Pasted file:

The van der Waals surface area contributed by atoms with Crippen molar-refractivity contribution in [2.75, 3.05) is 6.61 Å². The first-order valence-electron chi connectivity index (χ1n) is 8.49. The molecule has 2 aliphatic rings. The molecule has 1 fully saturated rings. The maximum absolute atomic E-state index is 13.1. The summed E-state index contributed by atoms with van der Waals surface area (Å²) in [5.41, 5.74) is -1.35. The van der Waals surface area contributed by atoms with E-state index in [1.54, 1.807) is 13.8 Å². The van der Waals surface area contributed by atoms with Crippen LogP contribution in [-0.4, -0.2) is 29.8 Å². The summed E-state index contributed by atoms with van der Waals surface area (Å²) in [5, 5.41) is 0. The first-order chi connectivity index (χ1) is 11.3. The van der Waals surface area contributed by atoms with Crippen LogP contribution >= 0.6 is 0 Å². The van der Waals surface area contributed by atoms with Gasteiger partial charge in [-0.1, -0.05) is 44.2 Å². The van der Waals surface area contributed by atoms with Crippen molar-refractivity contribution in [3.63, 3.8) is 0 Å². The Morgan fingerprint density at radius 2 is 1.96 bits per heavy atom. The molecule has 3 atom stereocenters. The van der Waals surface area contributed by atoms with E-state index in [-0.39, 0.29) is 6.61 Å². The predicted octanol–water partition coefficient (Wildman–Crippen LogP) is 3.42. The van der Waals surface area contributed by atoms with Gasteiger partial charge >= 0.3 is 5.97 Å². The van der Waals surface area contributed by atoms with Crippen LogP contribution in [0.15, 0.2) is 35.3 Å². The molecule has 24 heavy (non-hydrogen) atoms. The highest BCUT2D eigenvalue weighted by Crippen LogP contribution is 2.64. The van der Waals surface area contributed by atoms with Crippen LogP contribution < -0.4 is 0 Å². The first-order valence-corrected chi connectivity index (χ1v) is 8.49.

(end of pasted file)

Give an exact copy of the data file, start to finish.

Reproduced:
The van der Waals surface area contributed by atoms with Crippen molar-refractivity contribution in [2.75, 3.05) is 6.61 Å². The first-order valence-electron chi connectivity index (χ1n) is 8.49. The molecule has 2 aliphatic rings. The molecule has 1 fully saturated rings. The maximum absolute atomic E-state index is 13.1. The summed E-state index contributed by atoms with van der Waals surface area (Å²) in [5.41, 5.74) is -1.35. The van der Waals surface area contributed by atoms with E-state index in [1.54, 1.807) is 13.8 Å². The van der Waals surface area contributed by atoms with Crippen LogP contribution in [-0.4, -0.2) is 29.8 Å². The summed E-state index contributed by atoms with van der Waals surface area (Å²) in [5, 5.41) is 0. The first-order chi connectivity index (χ1) is 11.3. The van der Waals surface area contributed by atoms with Crippen LogP contribution >= 0.6 is 0 Å². The van der Waals surface area contributed by atoms with Gasteiger partial charge in [-0.1, -0.05) is 44.2 Å². The van der Waals surface area contributed by atoms with Crippen molar-refractivity contribution in [3.63, 3.8) is 0 Å². The Morgan fingerprint density at radius 2 is 1.96 bits per heavy atom. The molecule has 3 atom stereocenters. The van der Waals surface area contributed by atoms with E-state index in [-0.39, 0.29) is 6.61 Å². The predicted octanol–water partition coefficient (Wildman–Crippen LogP) is 3.42. The van der Waals surface area contributed by atoms with Gasteiger partial charge >= 0.3 is 5.97 Å². The van der Waals surface area contributed by atoms with Crippen LogP contribution in [0.15, 0.2) is 35.3 Å². The molecule has 24 heavy (non-hydrogen) atoms. The highest BCUT2D eigenvalue weighted by Crippen LogP contribution is 2.64. The van der Waals surface area contributed by atoms with Crippen LogP contribution < -0.4 is 0 Å². The first-order valence-corrected chi connectivity index (χ1v) is 8.49.